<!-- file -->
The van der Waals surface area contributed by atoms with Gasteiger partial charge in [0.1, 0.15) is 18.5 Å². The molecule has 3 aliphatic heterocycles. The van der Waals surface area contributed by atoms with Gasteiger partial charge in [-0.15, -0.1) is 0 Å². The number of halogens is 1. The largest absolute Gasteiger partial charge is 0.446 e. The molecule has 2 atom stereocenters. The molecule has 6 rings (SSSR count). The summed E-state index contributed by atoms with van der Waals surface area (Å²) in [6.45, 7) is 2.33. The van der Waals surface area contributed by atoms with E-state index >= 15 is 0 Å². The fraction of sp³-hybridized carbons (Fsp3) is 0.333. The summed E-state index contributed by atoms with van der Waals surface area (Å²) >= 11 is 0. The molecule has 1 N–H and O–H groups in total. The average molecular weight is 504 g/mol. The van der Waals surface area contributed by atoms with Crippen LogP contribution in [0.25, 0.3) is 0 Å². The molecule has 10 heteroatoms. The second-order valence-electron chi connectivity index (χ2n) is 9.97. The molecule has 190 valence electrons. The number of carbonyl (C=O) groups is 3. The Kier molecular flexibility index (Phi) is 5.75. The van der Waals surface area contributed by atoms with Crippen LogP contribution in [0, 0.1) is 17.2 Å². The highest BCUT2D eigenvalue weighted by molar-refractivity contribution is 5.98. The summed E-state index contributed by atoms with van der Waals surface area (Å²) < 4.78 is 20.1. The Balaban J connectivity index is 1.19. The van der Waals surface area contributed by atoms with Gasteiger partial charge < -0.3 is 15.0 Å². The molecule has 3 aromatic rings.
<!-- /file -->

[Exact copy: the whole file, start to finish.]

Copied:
The van der Waals surface area contributed by atoms with Gasteiger partial charge in [0.1, 0.15) is 18.5 Å². The molecule has 3 aliphatic heterocycles. The van der Waals surface area contributed by atoms with Gasteiger partial charge in [-0.15, -0.1) is 0 Å². The number of halogens is 1. The largest absolute Gasteiger partial charge is 0.446 e. The molecule has 2 atom stereocenters. The molecule has 6 rings (SSSR count). The summed E-state index contributed by atoms with van der Waals surface area (Å²) in [6.45, 7) is 2.33. The van der Waals surface area contributed by atoms with E-state index >= 15 is 0 Å². The fraction of sp³-hybridized carbons (Fsp3) is 0.333. The summed E-state index contributed by atoms with van der Waals surface area (Å²) >= 11 is 0. The molecule has 1 N–H and O–H groups in total. The average molecular weight is 504 g/mol. The van der Waals surface area contributed by atoms with Crippen LogP contribution in [0.25, 0.3) is 0 Å². The molecule has 10 heteroatoms. The second-order valence-electron chi connectivity index (χ2n) is 9.97. The molecule has 190 valence electrons. The number of carbonyl (C=O) groups is 3. The Kier molecular flexibility index (Phi) is 5.75. The van der Waals surface area contributed by atoms with Crippen LogP contribution in [0, 0.1) is 17.2 Å². The highest BCUT2D eigenvalue weighted by molar-refractivity contribution is 5.98. The summed E-state index contributed by atoms with van der Waals surface area (Å²) < 4.78 is 20.1. The Balaban J connectivity index is 1.19. The van der Waals surface area contributed by atoms with Gasteiger partial charge < -0.3 is 15.0 Å². The molecule has 3 aromatic rings.